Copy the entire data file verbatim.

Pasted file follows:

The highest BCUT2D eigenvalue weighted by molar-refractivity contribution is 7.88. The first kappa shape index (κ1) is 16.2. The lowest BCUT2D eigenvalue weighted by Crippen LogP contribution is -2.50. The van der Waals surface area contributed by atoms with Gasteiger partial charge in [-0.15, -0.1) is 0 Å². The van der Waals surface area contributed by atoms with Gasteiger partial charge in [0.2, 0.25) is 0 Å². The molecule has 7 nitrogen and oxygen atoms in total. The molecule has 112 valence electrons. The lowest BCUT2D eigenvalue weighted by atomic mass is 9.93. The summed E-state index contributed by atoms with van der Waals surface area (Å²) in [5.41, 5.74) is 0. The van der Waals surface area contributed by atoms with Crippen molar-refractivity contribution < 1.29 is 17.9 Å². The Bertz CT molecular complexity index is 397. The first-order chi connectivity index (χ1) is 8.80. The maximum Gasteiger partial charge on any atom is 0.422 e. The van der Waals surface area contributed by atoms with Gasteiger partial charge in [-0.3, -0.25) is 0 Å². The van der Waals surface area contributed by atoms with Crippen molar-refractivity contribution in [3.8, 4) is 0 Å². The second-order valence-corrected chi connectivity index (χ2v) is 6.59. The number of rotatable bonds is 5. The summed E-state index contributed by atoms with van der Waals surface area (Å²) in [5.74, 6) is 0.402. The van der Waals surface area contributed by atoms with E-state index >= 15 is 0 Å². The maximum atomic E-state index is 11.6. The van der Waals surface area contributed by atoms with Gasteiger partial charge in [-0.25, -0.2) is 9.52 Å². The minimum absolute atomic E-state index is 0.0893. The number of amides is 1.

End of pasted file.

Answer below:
The highest BCUT2D eigenvalue weighted by molar-refractivity contribution is 7.88. The first kappa shape index (κ1) is 16.2. The lowest BCUT2D eigenvalue weighted by Crippen LogP contribution is -2.50. The van der Waals surface area contributed by atoms with Gasteiger partial charge in [-0.15, -0.1) is 0 Å². The van der Waals surface area contributed by atoms with Gasteiger partial charge in [0.2, 0.25) is 0 Å². The molecule has 7 nitrogen and oxygen atoms in total. The molecule has 112 valence electrons. The lowest BCUT2D eigenvalue weighted by atomic mass is 9.93. The summed E-state index contributed by atoms with van der Waals surface area (Å²) in [5.41, 5.74) is 0. The van der Waals surface area contributed by atoms with Crippen molar-refractivity contribution < 1.29 is 17.9 Å². The Bertz CT molecular complexity index is 397. The first-order chi connectivity index (χ1) is 8.80. The maximum Gasteiger partial charge on any atom is 0.422 e. The van der Waals surface area contributed by atoms with Gasteiger partial charge in [-0.3, -0.25) is 0 Å². The van der Waals surface area contributed by atoms with Crippen molar-refractivity contribution in [3.8, 4) is 0 Å². The second-order valence-corrected chi connectivity index (χ2v) is 6.59. The number of rotatable bonds is 5. The summed E-state index contributed by atoms with van der Waals surface area (Å²) in [5.74, 6) is 0.402. The van der Waals surface area contributed by atoms with E-state index >= 15 is 0 Å². The maximum atomic E-state index is 11.6. The van der Waals surface area contributed by atoms with Gasteiger partial charge in [-0.25, -0.2) is 9.52 Å². The minimum absolute atomic E-state index is 0.0893. The number of amides is 1.